Since the announcement of the SCSDI and prior to the announcement of the settlements on March 11, 2019, the Division of Enforcement settled eight enforcement actions with investment advisers outside of the initiative.33 One of these settlements also involved the majority owner of the adviser, and all of them required the payment of a civil monetary figure (as high as six figures in five of the eight actions). Moreover, the Division has reportedly commenced an enforcement sweep aimed at the share class selection practices of those investment advisers who did not self-report as part of the SCSDI.34 These developments highlight the potential risk accompanying a decision to forgo participation in a similar Enforcement initiative in the future.  

Individual Accountability. The statistics continue to demonstrate the SEC’s continuing commitment to holding individuals accountable as part of its enforcement program. In FY 2018, the Commission charged individuals in connection with 72% of its standalone actions, approximately the same percentage as in FY 2018 (73%).35 The Commission obtained judgments or orders for disgorgement and/or penalties from over 500 individuals, an increase of 9% over FY 2017. Enforcement actions resulted in nearly 550 bars and suspensions of wrongdoers in FY 2018.36 

Keeping Pace with Technological Change. In FY 2018, the Division of Enforcement’s Cyber Unit became fully operational and brought numerous actions in the digital asset space involving fraud, registration, and touting violations.37 For example, in September 2018, the Commission settled an administrative proceeding against a hedge fund manager and its sole principal for offering a fund formed to invest in digital assets that operated as an unregistered investment company while falsely marketing it as the “first regulated crypto asset fund in the United States.”38

The SEC brought several landmark cases related to cybersecurity in FY 2018. Perhaps most notably for advisers to registered funds, in September 2018, the Commission settled its first enforcement action charging violations of the Identity Theft Red Flags Rule (Reg S-ID), as well as violations of the Safeguards Rule (Reg S-P), which are designed to protect confidential customer information and to protect customers from the risk of identity theft.39 The Commission found that cyber intruders had impersonated contractors of a dual registrant broker-dealer and investment adviser by calling a support line and requesting the contractors’ passwords be reset. The intruders then used the passwords to gain access to the personal information of the firm’s customers, allowing them to create new online customer profiles and obtain unauthorized access to account documents for three customers. The firm agreed to retain an independent compliance consultant and to pay a $1 million civil monetary penalty.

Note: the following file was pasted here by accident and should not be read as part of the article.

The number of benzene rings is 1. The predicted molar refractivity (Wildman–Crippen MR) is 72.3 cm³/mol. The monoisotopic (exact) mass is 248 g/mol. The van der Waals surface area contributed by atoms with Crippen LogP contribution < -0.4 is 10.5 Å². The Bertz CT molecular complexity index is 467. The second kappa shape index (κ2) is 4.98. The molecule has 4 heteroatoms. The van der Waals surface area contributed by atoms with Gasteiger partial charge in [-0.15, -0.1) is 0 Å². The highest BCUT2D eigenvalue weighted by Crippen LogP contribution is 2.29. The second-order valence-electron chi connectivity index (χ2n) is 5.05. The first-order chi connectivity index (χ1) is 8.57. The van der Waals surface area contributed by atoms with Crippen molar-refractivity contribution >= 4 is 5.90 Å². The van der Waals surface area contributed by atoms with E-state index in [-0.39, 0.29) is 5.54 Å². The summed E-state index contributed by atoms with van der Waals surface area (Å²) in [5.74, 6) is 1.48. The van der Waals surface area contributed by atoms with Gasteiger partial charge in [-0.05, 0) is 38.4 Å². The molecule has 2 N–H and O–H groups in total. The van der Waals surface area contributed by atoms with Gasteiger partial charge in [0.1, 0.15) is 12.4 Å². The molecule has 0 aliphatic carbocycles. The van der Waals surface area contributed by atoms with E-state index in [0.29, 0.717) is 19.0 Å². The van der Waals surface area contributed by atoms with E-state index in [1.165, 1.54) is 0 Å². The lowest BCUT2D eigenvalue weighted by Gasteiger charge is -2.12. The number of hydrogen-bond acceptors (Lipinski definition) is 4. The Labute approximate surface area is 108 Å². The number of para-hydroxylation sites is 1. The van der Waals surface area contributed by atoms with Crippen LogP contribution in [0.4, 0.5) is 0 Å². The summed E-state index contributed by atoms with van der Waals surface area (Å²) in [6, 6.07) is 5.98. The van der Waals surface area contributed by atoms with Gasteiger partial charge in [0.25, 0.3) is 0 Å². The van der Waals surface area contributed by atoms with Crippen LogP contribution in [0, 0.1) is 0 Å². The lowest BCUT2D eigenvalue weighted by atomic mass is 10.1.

Whistleblowers. The Commission paid more than $168 million to 13 whistleblowers in FY 2018, setting not only a new year-over-year record for the program, but exceeding the sum of all payments made by the program over its lifetime.40 As of March 4, total payouts under the whistleblower program stood at roughly $326 million paid to 59 whistleblowers in enforcement actions that resulted in more than $1.7 billion in financial remedies.41 

In February 2018, the Supreme Court handed down its decision in Digital Realty Trust, Inc. v. Somers.42 In a unanimous decision, the Court resolved a Circuit Court split and held that to qualify for the anti-retaliation provisions of Dodd-Frank, an individual first must report a possible securities law violation to the Commission. The decision invalidated the Commission’s rule interpreting that Dodd Frank’s anti-retaliation protections applied regardless of whether a report of possible securities law violations was made to the Commission, to a different government agency, or internally to an employer. In June, the Commission proposed amendments to the whistleblower program that would conform eligibility for anti-retaliation protection to the holding of the Court.43

Credit for Cooperation. In October 2001, the Commission issued a Report of Investigation and a Statement (the “Seaboard Report”) indicating that it would not take action against a public company it had investigated for financial statement irregularities due to the company’s self-policing, self-reporting, remediation, and cooperation, and laying out an analytical framework that the Commission would deploy to evaluate cooperation in the future.44 The SCSDI represents the SEC’s most recent and comprehensive effort to apply the Seaboard factors through the creation of a transparent framework for an adviser’s disclosure of its share class selection practices to the Commission and to clarify the standardized settlement terms the Division of Enforcement will recommend in connection with such a self-report.  

In addition to the SCSDI, on at least two occasions in FY 2018, the Commission publicly stated that it had waived civil money penalties where entities took significant steps to comply with the Seaboard factors. In September 2018, the Commission settled with a registered investment adviser, its former president, and the former Chief Financial Officer for a breach of fiduciary duty with respect to a conflict of interest and improperly adjusting the reported returns for some of the private funds it managed.45 In its press release, the Division of Enforcement noted that it had determined not to recommend charges against the parent to the adviser, which “promptly self-reported its executives’ misconduct following a review initiated by its board of directors, thoroughly remediated the harm caused to investors, and provided extraordinary cooperation with the agency’s investigation.”46 In February 2019, a company agreed to settle with the SEC for conducting an unregistered ICO.47 The company self-reported its conduct to the Division of Enforcement, took prompt remedial steps to return funds to investors, and cooperated with the Commission’s investigation. The Commission elected not to impose a penalty because of these steps.48 On the other two occasions in FY 2018, public companies self-reported misconduct by executives to the Commission, cooperated with the SEC’s investigation, and made thorough remediation, including an internal investigation of the misconduct.49